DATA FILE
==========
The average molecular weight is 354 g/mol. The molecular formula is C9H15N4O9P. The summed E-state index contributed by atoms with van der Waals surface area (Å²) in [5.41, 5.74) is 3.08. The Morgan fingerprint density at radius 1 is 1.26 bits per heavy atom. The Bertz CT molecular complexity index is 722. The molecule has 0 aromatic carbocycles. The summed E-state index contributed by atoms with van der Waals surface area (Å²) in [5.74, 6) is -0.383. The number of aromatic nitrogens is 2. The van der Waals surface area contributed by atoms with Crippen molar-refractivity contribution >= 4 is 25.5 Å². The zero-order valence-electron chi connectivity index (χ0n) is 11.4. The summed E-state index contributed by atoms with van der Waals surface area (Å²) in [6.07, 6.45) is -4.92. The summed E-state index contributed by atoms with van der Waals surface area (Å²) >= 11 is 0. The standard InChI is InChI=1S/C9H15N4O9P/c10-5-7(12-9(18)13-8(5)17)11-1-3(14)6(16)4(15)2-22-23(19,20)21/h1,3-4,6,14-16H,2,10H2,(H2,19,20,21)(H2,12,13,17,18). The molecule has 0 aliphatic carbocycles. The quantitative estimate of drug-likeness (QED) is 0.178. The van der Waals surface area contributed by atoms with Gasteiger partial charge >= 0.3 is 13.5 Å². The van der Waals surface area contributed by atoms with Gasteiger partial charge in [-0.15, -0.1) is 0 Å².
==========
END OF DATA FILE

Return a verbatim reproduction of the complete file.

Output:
The average molecular weight is 354 g/mol. The molecular formula is C9H15N4O9P. The summed E-state index contributed by atoms with van der Waals surface area (Å²) in [5.41, 5.74) is 3.08. The Morgan fingerprint density at radius 1 is 1.26 bits per heavy atom. The Bertz CT molecular complexity index is 722. The molecule has 0 aromatic carbocycles. The summed E-state index contributed by atoms with van der Waals surface area (Å²) in [5.74, 6) is -0.383. The number of aromatic nitrogens is 2. The van der Waals surface area contributed by atoms with Crippen molar-refractivity contribution >= 4 is 25.5 Å². The zero-order valence-electron chi connectivity index (χ0n) is 11.4. The summed E-state index contributed by atoms with van der Waals surface area (Å²) in [6.07, 6.45) is -4.92. The summed E-state index contributed by atoms with van der Waals surface area (Å²) >= 11 is 0. The standard InChI is InChI=1S/C9H15N4O9P/c10-5-7(12-9(18)13-8(5)17)11-1-3(14)6(16)4(15)2-22-23(19,20)21/h1,3-4,6,14-16H,2,10H2,(H2,19,20,21)(H2,12,13,17,18). The molecule has 0 aliphatic carbocycles. The quantitative estimate of drug-likeness (QED) is 0.178. The van der Waals surface area contributed by atoms with Gasteiger partial charge >= 0.3 is 13.5 Å². The van der Waals surface area contributed by atoms with Gasteiger partial charge in [-0.15, -0.1) is 0 Å².